Dynamical friction in slab geometries and accretion disks. (arXiv:1905.06353v1 [astro-ph.GA])

Dynamical friction in slab geometries and accretion disks. (arXiv:1905.06353v1 [astro-ph.GA])
<a href="http://arxiv.org/find/astro-ph/1/au:+Vicente_R/0/1/0/all/0/1">Rodrigo Vicente</a>, <a href="http://arxiv.org/find/astro-ph/1/au:+Cardoso_V/0/1/0/all/0/1">Vitor Cardoso</a>, <a href="http://arxiv.org/find/astro-ph/1/au:+Zilhao_M/0/1/0/all/0/1">Miguel Zilh&#xe3;o</a>

The evolution of planets, stars and even galaxies is driven, to a large
extent, by dynamical friction of gravitational origin. There is now a good
understanding of the friction produced by extended media, either collisionless
of fluid-like. However, the physics of accretion or protoplanetary disks, for
instance, is described by slab-like geometries instead, compact in one spatial
direction. Here, we find, for the first time, the gravitational wake due to a
massive perturber moving through a slab-like medium, describing e.g. accretion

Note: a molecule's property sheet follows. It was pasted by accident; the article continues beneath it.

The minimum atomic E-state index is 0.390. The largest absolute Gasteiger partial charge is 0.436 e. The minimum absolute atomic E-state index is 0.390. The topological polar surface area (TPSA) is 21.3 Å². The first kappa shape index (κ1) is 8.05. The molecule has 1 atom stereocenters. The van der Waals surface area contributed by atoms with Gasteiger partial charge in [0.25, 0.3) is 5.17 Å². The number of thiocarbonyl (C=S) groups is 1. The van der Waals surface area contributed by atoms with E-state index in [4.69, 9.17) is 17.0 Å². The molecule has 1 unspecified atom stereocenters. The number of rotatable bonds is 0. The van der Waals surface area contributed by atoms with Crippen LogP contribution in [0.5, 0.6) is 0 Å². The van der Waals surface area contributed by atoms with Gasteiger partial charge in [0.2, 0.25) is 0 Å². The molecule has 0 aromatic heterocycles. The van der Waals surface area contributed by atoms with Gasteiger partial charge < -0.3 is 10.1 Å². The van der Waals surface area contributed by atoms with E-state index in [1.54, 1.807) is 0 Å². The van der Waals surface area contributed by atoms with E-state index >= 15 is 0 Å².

disks with sharp transitions. We show that dynamical friction in such
environments can be substantially reduced relatively to spatially extended
profiles. Finally, we provide simple and accurate expressions for the
gravitational drag force felt by the perturber, in both the subsonic and
supersonic regime.

The evolution of planets, stars and even galaxies is driven, to a large
extent, by dynamical friction of gravitational origin. There is now a good
understanding of the friction produced by extended media, either collisionless
of fluid-like. However, the physics of accretion or protoplanetary disks, for
instance, is described by slab-like geometries instead, compact in one spatial
direction. Here, we find, for the first time, the gravitational wake due to a
massive perturber moving through a slab-like medium, describing e.g. accretion
disks with sharp transitions. We show that dynamical friction in such
environments can be substantially reduced relatively to spatially extended
profiles. Finally, we provide simple and accurate expressions for the
gravitational drag force felt by the perturber, in both the subsonic and
supersonic regime.

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